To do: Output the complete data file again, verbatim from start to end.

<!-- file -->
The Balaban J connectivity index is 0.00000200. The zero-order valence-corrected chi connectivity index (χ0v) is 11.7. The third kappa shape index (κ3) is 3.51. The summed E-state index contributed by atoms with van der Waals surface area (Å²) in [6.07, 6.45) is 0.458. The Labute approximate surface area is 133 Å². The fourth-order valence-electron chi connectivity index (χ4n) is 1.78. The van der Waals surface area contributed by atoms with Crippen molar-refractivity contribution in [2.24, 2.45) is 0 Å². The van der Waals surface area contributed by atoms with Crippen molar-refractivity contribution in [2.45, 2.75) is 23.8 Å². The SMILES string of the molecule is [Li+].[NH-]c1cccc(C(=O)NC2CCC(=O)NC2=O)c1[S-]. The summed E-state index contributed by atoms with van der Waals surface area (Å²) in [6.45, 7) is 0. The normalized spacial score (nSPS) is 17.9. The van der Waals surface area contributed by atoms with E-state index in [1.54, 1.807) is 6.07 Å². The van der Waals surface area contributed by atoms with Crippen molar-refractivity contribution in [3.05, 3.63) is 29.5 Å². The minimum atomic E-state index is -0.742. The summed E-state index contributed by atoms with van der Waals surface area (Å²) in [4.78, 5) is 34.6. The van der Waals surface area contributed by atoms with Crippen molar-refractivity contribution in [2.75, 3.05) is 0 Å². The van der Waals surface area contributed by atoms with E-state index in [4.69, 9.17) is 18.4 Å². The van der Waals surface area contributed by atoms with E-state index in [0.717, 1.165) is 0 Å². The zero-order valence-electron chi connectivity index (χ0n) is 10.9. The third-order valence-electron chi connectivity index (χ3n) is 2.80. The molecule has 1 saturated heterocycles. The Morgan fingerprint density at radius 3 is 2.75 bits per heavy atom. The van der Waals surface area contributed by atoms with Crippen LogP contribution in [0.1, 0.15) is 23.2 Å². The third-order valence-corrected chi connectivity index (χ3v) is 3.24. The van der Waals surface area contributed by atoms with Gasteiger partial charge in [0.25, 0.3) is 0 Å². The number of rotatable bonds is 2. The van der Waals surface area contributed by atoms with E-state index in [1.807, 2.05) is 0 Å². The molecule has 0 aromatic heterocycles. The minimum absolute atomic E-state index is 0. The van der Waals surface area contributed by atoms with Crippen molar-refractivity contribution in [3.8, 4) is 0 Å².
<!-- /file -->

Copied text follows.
The Balaban J connectivity index is 0.00000200. The zero-order valence-corrected chi connectivity index (χ0v) is 11.7. The third kappa shape index (κ3) is 3.51. The summed E-state index contributed by atoms with van der Waals surface area (Å²) in [6.07, 6.45) is 0.458. The Labute approximate surface area is 133 Å². The fourth-order valence-electron chi connectivity index (χ4n) is 1.78. The van der Waals surface area contributed by atoms with Crippen molar-refractivity contribution in [2.24, 2.45) is 0 Å². The van der Waals surface area contributed by atoms with Crippen molar-refractivity contribution in [2.45, 2.75) is 23.8 Å². The SMILES string of the molecule is [Li+].[NH-]c1cccc(C(=O)NC2CCC(=O)NC2=O)c1[S-]. The summed E-state index contributed by atoms with van der Waals surface area (Å²) in [6.45, 7) is 0. The normalized spacial score (nSPS) is 17.9. The van der Waals surface area contributed by atoms with E-state index in [1.54, 1.807) is 6.07 Å². The van der Waals surface area contributed by atoms with Crippen molar-refractivity contribution in [3.05, 3.63) is 29.5 Å². The minimum atomic E-state index is -0.742. The summed E-state index contributed by atoms with van der Waals surface area (Å²) in [4.78, 5) is 34.6. The van der Waals surface area contributed by atoms with Crippen molar-refractivity contribution in [2.75, 3.05) is 0 Å². The van der Waals surface area contributed by atoms with E-state index in [4.69, 9.17) is 18.4 Å². The van der Waals surface area contributed by atoms with E-state index in [0.717, 1.165) is 0 Å². The zero-order valence-electron chi connectivity index (χ0n) is 10.9. The third-order valence-electron chi connectivity index (χ3n) is 2.80. The molecule has 1 saturated heterocycles. The Morgan fingerprint density at radius 3 is 2.75 bits per heavy atom. The van der Waals surface area contributed by atoms with Crippen LogP contribution in [0.1, 0.15) is 23.2 Å². The third-order valence-corrected chi connectivity index (χ3v) is 3.24. The van der Waals surface area contributed by atoms with Gasteiger partial charge in [0.25, 0.3) is 0 Å². The number of rotatable bonds is 2. The van der Waals surface area contributed by atoms with E-state index in [1.807, 2.05) is 0 Å². The molecule has 0 aromatic heterocycles. The minimum absolute atomic E-state index is 0. The van der Waals surface area contributed by atoms with Crippen molar-refractivity contribution in [3.8, 4) is 0 Å².